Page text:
What might change this is the push for London to receive special powers. Right-wing forces in London demand that the city be exempt from the same taxes and regulations as the rest of the country. In this view, the vast concentration of capital in London deserves privileged status (even more so than it already has) and the rest of the country should be weaned off of the public teat. If this push succeeds, it may well mobilise support for decentralisation elsewhere. It’s not just the Scots who resent the sons of Eton ruling from afar.
The English obsession with class takes many cultural, and not just economic manifestations. The North understands itself as economically disenfranchised by the Thatcher years. Once the industrial powerhouse of the country, the South is not seen as a ‘foreign’ or ‘colonial occupier’ but as a concentration of wealth. This factor can take an array of political forms. It doesn’t necessarily equate to support for the Labour Party. This is why Nick Griffin became the MEP for the North West.
It’s not a coincidence that Griffin ran a campaign against the bank bailouts and condemned Tony Blair as a ‘traitor’ merging nationalism and anti-war politics. As much as Blairism is associated with the Iraq War, it is also equated with multiculturalism and immigration. Cutting across this spectrum, Griffin would often appear in public with a supposed war veteran by his side. He argued for ‘tough measures’ against the Muslim community, while eschewing intervention in the Middle East. Fortunately, Griffin’s attempt to normalise fascism has been lost.
Those who claim England is a fundamentally conservative place ignore vital questions. Conservatism is by its nature ambiguous, as it fetishes social relations which cannot be maintained. As Allan Ryan has pointed out, the Left is conservative in the sense that it looks back at a world lost to capitalism. Unlike conservatives, radicals push towards the future as the only chance for the system to be overturned, and the dead generations to be redeemed. This is true of all socialists, communists and anarchists.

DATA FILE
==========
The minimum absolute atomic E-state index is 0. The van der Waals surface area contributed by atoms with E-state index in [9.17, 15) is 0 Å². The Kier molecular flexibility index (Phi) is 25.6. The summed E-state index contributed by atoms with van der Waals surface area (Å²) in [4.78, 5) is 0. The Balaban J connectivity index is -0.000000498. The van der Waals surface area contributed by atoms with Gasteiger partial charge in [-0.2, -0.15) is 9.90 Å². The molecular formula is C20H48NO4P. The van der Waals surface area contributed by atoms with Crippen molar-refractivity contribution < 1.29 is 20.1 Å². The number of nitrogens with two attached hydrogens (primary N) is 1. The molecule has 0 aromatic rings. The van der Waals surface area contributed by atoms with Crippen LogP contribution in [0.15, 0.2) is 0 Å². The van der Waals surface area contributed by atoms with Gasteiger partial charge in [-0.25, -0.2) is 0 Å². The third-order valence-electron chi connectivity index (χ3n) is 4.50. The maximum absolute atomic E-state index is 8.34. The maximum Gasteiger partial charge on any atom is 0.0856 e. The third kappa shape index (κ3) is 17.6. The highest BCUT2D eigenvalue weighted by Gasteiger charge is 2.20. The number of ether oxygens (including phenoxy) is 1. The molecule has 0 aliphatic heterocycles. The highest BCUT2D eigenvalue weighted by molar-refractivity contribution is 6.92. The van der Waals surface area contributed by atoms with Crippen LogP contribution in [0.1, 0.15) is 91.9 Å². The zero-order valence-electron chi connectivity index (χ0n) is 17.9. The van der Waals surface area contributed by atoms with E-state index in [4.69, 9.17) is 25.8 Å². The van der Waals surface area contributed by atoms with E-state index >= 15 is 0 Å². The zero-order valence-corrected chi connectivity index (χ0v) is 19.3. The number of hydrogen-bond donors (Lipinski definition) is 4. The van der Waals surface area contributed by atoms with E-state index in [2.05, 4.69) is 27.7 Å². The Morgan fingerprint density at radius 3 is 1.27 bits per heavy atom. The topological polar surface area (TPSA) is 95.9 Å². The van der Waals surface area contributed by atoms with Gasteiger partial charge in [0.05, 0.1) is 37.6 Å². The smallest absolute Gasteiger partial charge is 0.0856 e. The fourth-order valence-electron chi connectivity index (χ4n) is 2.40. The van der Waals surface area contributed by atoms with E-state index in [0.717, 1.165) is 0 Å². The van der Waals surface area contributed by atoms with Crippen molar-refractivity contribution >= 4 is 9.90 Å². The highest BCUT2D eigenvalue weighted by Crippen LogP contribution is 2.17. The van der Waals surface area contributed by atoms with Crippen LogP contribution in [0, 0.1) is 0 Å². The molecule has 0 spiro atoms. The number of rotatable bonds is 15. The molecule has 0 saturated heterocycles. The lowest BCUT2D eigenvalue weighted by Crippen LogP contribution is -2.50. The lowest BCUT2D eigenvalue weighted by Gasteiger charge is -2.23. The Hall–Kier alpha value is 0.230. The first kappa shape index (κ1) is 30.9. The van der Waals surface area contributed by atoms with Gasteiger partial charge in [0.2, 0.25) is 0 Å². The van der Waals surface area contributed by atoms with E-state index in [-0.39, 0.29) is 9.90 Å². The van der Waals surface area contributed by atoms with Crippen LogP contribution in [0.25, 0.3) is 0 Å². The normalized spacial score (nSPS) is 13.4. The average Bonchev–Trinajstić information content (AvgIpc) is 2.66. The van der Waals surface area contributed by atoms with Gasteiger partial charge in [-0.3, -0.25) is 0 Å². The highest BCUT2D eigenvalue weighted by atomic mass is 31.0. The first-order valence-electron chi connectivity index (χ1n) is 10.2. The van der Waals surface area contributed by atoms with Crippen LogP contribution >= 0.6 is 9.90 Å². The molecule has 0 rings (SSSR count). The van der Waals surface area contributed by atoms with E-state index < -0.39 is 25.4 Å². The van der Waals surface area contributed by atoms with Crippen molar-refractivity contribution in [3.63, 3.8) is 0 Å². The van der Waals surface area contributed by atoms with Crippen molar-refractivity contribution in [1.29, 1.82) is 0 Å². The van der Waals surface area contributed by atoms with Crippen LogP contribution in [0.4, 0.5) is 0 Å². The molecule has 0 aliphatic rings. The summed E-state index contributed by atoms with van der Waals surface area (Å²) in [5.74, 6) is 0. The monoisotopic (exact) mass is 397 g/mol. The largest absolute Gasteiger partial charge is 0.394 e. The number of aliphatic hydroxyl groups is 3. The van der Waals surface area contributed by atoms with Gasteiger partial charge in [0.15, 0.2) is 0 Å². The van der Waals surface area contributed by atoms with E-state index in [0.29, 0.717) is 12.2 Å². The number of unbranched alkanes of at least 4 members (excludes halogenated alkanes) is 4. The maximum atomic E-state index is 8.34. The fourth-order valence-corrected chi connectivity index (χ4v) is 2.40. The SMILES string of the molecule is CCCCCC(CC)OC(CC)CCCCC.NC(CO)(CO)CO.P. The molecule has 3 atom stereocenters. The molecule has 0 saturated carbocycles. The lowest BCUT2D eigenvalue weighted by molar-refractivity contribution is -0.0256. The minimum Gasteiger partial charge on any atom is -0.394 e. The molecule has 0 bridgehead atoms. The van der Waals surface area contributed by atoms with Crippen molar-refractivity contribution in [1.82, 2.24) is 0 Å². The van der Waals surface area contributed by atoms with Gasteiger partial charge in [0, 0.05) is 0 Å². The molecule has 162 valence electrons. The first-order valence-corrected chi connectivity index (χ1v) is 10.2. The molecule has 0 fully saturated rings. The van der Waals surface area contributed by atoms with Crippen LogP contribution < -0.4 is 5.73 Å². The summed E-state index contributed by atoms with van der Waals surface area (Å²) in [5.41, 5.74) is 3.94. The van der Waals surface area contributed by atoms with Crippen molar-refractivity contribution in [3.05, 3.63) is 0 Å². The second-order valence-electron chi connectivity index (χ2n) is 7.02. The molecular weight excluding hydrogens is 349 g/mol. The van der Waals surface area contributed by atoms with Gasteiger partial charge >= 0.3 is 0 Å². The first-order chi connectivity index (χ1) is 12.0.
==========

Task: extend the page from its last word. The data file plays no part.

Much like France, there are two Englands. There may be the England of reaction, but there is also a long radical tradition: from the time of the Peasants’ Revolt to the words of Gerrard Winstanley and the Diggers. Indeed, the English civil war led to the first regicide, the Commonwealth and a whole wave of radical non-conformists. The most reactionary historians, such as David Starkey, would wish to blanket out the revolutionary upheaval of the seventeenth century. The fact that the discord helped produce the capitalist state which they cherish is lost on them.
However, the Left has not prioritised constitutional questions in recent years. Instead the ground has been surrendered to the neoliberals. So far this has led to the advent of devolution under New Labour. It has gone as far as a referendum on Scottish independence. It may yet go further. David Cameron has given a voice to the calls for ‘English votes on English issues’. Despite the fact that the Right will want to shape England to entrench its own position, the Left will have to take up the cause of English devolution to make future gains.
As Tom Nairn and Perry Anderson forecast, the forces of reaction will move to answer the constitutional questions if the progressives take on a defensive pose. Should the Left become the opponent of right-wing constitutional reform, it may become the defender of the status quo. Perhaps this is the time to subvert the demands for ‘English votes on English issues’. After all, the Parliament in London is almost as far away from Newcastle as it is from Edinburgh and Belfast. Even if the rightists seek to overhaul the ancien regime, they may create the conditions for their own defeat.